The small Holden Chapel at Harvard University was once again brimming with attendees of the ongoing series of seminars, “Hearing Modernity.” The website reads, “As our knowledge of our body and of hearing increase, sharp distinctions between body and mind become increasingly untenable. The body is not only the site of listening, it facilitates, mediates, and delimits the very possibility of hearing.”
This, the fifth installment, held promise but did not really deliver. Entitled “Hearing Through the Body,” we did learn something about technology and the deaf. What electronic dance music had to do with the advertised topic seemed quite a bit of a stretch.
In case you are not familiar with the format of these seminars, you might want to know that each invited presenter circulates a paper online weeks in advance of the meeting. Just as our high school teachers would have asked, Professor Mills came right out at the start inquiring how many had, in fact, read her paper. Only but a few hands went up.
Discussion followed their summaries of the two papers. Well into the afternoon, Mark J. Butler, Associate Professor and Coordinator of the Program in Music Theory and Cognition at Northwestern University, finally noted that electronic dance music can be “heard through the body in real visceral ways.” This, however, appeared parenthetical to his presentation, which was centered on “repeating, cycling, going, and grooving,” his scholarly research into Berlin DJs who turn fixed objects (recorded sound) into fluid creations.
With Mara Mills, Assistant Professor of Media, Culture, and Communication at New York University, there was much more to do with the central topic, that of hearing through the body. Mills, who works at the intersection of disability studies and media studies, and communication engineering, is currently focusing on moving from print materials to Talking Books and electronic reading machines.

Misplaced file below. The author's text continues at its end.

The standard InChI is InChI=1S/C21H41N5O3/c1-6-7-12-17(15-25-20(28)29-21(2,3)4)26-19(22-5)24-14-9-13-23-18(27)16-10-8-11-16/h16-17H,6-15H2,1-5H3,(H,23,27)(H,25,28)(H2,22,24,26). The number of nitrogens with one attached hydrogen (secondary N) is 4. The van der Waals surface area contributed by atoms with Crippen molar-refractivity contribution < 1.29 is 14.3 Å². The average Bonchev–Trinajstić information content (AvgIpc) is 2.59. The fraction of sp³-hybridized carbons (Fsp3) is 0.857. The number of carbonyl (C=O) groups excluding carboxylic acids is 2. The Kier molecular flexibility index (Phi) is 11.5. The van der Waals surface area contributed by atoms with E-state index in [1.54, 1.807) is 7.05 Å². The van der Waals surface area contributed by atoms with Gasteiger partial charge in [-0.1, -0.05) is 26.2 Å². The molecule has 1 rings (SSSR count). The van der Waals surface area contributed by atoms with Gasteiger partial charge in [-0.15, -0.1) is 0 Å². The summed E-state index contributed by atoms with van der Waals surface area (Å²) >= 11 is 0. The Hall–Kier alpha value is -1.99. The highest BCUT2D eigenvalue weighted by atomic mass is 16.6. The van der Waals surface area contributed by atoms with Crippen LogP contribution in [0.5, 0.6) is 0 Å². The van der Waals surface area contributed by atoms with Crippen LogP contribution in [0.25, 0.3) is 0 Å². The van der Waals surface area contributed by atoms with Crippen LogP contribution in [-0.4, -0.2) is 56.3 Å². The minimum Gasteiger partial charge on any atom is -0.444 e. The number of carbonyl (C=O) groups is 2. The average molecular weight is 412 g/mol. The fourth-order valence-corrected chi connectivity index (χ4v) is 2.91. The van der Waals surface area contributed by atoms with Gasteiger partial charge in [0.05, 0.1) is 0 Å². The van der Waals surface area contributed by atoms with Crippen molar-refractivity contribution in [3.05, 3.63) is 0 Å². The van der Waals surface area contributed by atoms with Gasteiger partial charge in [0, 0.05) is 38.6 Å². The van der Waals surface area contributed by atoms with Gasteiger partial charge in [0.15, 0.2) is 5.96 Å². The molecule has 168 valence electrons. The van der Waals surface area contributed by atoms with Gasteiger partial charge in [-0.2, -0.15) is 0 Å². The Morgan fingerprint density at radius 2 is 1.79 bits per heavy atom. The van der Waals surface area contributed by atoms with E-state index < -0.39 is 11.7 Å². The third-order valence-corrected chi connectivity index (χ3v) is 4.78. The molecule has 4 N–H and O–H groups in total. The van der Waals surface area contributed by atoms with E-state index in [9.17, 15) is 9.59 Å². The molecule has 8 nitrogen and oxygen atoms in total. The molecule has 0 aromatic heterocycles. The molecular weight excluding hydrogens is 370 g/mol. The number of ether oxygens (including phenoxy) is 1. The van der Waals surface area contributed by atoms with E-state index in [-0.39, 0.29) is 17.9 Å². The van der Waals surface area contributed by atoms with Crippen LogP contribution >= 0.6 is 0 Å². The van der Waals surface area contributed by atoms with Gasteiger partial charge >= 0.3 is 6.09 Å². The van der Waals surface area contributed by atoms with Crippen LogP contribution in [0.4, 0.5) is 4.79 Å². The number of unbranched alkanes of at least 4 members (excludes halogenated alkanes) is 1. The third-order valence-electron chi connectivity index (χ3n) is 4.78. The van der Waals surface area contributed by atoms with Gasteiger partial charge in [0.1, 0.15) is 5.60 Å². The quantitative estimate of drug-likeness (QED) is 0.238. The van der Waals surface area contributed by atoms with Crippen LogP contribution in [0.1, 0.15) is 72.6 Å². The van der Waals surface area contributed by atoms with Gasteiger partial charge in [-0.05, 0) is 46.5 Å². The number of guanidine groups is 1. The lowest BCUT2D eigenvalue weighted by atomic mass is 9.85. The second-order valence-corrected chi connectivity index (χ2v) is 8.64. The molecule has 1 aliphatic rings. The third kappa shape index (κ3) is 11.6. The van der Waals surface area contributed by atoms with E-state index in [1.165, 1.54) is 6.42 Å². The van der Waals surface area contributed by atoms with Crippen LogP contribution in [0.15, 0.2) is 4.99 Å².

A brief history of “body as receptor and mediator” from Mills’ paper “Earless Hearing” fascinated. In Boston, Alexander Graham Bell worked in tandem with Therese Dudley exploring hearing, the deaf, and mediation, evidence of such coming from a Library of Congress document dating from 1872. American inventor Hugo Gernsback experimented with the conduction of sound to the inner ear through the bones of the skull—his machine was attached to the forehead. Before working with keyboards, inventor Ray Kurzweil had devoted his energy to developing reading machines.
Mills posed the question: “Is hearing a medical or media issue?” She emphasized the importance of remembering that the word “deaf” can and does mean a wide range of hearing from the hard of hearing to signers. As to implants, “brain training” is now replacing “ear training.”
Butler would have us assume that repetition is viewed as stasis, an assumption that I would have to consider as naïve, ‘repetition,’ like “deaf” also has a rich and extensive history of meaning. Locked grooves and cycles can be understood as a geometric shape, namely, the circle. It is worth noting that during his summary, we were actually exposed to sound, other than the word. He played four examples of grooves. We were directed to locate the downbeat of each with the suggestion that each of us could come up with a different answer. For him, this means that repetition is not stasis, but action, given the fact that interpretation is at play, “process” being the point. How temporality and Berlin’s electronic dance music “interfaces,” to use a favorite word found in these interdisciplinary seminars, with hearing through the body went unexplained.
This seminar was over at 5:45 or fifteen minutes shy of the scheduled end. I wondered if that had anything to do with these “contrasting papers” leaving others, as well, somewhat in the dark—if not somewhat let down.
“Sounds and the Brain” is scheduled for Tuesday, March 11 at Holden Chapel, Harvard Yard with a 4:15 start.